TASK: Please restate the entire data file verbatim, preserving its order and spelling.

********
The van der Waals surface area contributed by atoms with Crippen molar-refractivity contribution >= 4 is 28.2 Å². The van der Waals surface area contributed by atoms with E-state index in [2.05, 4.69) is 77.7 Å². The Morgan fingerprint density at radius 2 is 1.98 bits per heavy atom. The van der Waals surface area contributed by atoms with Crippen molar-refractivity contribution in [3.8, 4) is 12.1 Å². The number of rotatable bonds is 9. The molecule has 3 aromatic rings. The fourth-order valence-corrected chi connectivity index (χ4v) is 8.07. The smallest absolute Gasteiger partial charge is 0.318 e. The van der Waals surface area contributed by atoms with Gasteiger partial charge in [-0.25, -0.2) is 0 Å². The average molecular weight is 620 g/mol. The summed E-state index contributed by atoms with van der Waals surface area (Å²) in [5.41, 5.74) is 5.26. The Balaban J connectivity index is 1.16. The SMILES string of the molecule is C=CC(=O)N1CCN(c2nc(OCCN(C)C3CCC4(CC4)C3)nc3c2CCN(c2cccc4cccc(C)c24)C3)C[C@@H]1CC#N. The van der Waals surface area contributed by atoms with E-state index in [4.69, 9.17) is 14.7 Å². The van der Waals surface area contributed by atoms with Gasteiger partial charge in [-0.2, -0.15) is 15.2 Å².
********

The van der Waals surface area contributed by atoms with Crippen molar-refractivity contribution >= 4 is 28.2 Å². The van der Waals surface area contributed by atoms with E-state index in [2.05, 4.69) is 77.7 Å². The Morgan fingerprint density at radius 2 is 1.98 bits per heavy atom. The van der Waals surface area contributed by atoms with Crippen molar-refractivity contribution in [3.8, 4) is 12.1 Å². The number of rotatable bonds is 9. The molecule has 3 aromatic rings. The fourth-order valence-corrected chi connectivity index (χ4v) is 8.07. The smallest absolute Gasteiger partial charge is 0.318 e. The van der Waals surface area contributed by atoms with Gasteiger partial charge in [-0.25, -0.2) is 0 Å². The average molecular weight is 620 g/mol. The summed E-state index contributed by atoms with van der Waals surface area (Å²) in [5.41, 5.74) is 5.26. The Balaban J connectivity index is 1.16. The SMILES string of the molecule is C=CC(=O)N1CCN(c2nc(OCCN(C)C3CCC4(CC4)C3)nc3c2CCN(c2cccc4cccc(C)c24)C3)C[C@@H]1CC#N. The van der Waals surface area contributed by atoms with E-state index in [4.69, 9.17) is 14.7 Å². The van der Waals surface area contributed by atoms with Gasteiger partial charge in [-0.2, -0.15) is 15.2 Å².